Abstract for: Eroding Public Services: Modelling the Rise of the American Legislative Exchange Council in the United States Legislatures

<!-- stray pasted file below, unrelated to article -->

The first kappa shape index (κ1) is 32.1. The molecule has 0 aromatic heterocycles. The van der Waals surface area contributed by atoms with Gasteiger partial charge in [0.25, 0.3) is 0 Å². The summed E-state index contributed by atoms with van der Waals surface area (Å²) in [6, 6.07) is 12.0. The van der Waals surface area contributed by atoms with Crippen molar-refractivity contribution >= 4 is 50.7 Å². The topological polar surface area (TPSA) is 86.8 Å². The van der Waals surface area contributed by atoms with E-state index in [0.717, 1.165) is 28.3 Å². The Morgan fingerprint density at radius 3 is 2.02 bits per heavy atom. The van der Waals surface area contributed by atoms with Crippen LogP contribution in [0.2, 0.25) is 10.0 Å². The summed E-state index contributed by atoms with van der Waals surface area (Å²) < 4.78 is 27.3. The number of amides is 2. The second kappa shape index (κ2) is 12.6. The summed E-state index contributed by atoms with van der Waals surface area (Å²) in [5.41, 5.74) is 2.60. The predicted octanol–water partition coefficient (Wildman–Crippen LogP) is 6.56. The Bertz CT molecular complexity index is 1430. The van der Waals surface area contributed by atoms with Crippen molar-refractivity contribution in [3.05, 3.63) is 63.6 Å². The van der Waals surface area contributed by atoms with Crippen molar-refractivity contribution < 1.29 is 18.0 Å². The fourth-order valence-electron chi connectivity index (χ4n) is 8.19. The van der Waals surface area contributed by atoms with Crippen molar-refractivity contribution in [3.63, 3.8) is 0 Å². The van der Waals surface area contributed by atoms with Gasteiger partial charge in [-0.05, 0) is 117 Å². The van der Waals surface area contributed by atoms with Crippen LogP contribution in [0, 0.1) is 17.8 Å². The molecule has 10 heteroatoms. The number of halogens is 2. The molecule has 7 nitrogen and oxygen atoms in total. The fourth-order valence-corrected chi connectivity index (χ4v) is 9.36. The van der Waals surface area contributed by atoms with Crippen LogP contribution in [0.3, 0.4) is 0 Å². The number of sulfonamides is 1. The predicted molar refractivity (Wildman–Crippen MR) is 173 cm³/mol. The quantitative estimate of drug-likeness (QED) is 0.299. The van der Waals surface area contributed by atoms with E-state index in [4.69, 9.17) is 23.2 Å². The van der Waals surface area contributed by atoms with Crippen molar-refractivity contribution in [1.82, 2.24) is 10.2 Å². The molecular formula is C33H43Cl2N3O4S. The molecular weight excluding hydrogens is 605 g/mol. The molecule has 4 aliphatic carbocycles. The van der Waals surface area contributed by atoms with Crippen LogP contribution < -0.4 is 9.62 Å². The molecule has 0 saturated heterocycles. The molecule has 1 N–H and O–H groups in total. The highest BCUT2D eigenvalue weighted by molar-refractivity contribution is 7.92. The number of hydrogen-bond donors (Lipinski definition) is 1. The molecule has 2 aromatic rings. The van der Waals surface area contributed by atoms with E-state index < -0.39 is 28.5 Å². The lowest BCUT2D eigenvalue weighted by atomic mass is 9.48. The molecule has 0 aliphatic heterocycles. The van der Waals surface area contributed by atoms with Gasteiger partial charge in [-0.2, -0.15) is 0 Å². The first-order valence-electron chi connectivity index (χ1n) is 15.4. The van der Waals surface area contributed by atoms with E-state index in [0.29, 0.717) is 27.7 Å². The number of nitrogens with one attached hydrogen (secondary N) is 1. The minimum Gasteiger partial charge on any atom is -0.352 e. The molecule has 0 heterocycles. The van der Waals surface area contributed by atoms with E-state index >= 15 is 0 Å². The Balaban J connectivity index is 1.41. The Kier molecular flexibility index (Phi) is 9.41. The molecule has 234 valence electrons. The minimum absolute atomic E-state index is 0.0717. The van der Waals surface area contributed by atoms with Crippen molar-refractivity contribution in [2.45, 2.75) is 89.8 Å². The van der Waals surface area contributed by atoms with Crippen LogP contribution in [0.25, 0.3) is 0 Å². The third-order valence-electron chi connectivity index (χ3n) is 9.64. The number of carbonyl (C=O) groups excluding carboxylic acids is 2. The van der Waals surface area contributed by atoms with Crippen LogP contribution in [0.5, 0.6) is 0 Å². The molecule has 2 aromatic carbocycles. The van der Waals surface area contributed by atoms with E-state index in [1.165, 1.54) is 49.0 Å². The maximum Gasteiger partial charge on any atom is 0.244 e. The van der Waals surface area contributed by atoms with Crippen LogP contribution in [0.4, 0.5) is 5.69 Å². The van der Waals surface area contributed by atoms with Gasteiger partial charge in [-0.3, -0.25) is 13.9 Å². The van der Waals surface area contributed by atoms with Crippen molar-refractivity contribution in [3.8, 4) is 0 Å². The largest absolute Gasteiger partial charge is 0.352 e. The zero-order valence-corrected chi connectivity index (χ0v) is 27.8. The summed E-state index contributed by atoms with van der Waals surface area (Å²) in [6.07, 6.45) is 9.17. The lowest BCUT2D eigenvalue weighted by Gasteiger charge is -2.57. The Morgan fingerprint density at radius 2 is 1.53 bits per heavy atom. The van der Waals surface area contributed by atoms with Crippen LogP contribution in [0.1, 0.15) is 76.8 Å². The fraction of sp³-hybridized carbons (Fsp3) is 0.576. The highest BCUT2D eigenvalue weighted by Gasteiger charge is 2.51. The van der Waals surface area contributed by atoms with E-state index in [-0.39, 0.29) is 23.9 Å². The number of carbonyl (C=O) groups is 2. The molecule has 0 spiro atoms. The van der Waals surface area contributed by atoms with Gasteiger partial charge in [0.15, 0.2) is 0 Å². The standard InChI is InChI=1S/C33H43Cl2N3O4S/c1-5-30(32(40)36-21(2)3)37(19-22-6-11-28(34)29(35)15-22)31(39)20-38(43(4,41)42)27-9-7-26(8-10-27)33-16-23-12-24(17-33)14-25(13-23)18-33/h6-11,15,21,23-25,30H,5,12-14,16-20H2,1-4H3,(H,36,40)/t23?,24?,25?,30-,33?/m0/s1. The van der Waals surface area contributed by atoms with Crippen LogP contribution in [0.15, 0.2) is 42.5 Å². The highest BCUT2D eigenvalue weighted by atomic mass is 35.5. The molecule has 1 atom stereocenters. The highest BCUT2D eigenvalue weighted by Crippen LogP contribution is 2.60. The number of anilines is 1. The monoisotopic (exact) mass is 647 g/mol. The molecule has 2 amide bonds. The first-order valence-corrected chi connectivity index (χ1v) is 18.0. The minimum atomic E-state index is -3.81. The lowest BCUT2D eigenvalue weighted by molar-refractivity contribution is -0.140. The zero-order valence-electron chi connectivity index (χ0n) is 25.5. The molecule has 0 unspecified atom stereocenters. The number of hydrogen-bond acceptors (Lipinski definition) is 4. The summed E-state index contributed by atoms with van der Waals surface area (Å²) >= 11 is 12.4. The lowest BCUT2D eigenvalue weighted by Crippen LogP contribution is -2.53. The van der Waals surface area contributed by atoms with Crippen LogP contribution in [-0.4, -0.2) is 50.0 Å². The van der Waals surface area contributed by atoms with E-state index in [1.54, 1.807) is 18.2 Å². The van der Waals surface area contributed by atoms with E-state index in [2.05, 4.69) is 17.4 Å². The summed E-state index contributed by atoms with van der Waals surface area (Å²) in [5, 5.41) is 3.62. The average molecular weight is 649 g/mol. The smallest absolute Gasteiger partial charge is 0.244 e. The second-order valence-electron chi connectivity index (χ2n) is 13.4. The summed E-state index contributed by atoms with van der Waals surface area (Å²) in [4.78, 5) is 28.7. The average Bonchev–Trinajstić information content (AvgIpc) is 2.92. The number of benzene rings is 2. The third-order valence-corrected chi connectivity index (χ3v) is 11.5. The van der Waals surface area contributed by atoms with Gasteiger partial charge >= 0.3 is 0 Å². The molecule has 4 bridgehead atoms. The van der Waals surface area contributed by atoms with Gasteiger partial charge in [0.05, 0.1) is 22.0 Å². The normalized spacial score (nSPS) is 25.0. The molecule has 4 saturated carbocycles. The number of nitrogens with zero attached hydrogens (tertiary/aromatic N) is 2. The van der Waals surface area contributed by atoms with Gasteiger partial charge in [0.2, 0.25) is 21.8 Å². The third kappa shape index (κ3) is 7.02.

The American Legislative Exchange Council (ALEC) is a conservative lobbying group in the United States that favours corporate interest on the state level. The organisation has been referred to as a ‘bill mill’ which is an organisation that drafts model bills for state legislators to use. These bills are often drafted in cooperation with firms and businesses to make bills that undemocratically favour corporate interests. These bills are then sent to members in state legislatures and pass without much resistance. Thus, it is often critiqued for circumventing the democratic process by not considering the local mandates of politicians. This project aimed to create a conceptual model that demonstrates the mechanisms and reinforcing structure that aids in ALECs success throughout the 21st century. The findings demonstrate that ALEC uses its influence to reduce state budgets for politicians so that they do not have sufficient resources to effectively perform their duties. In turn, these politicians join ALEC as they provide said resources. The more legislative members that join ALEC the greater the access is to the political process, which in turn results in greater influence. In the analysis, different scenarios are run to find leverage points in the structure to see how potential policies can reduce ALECs influence in the United States.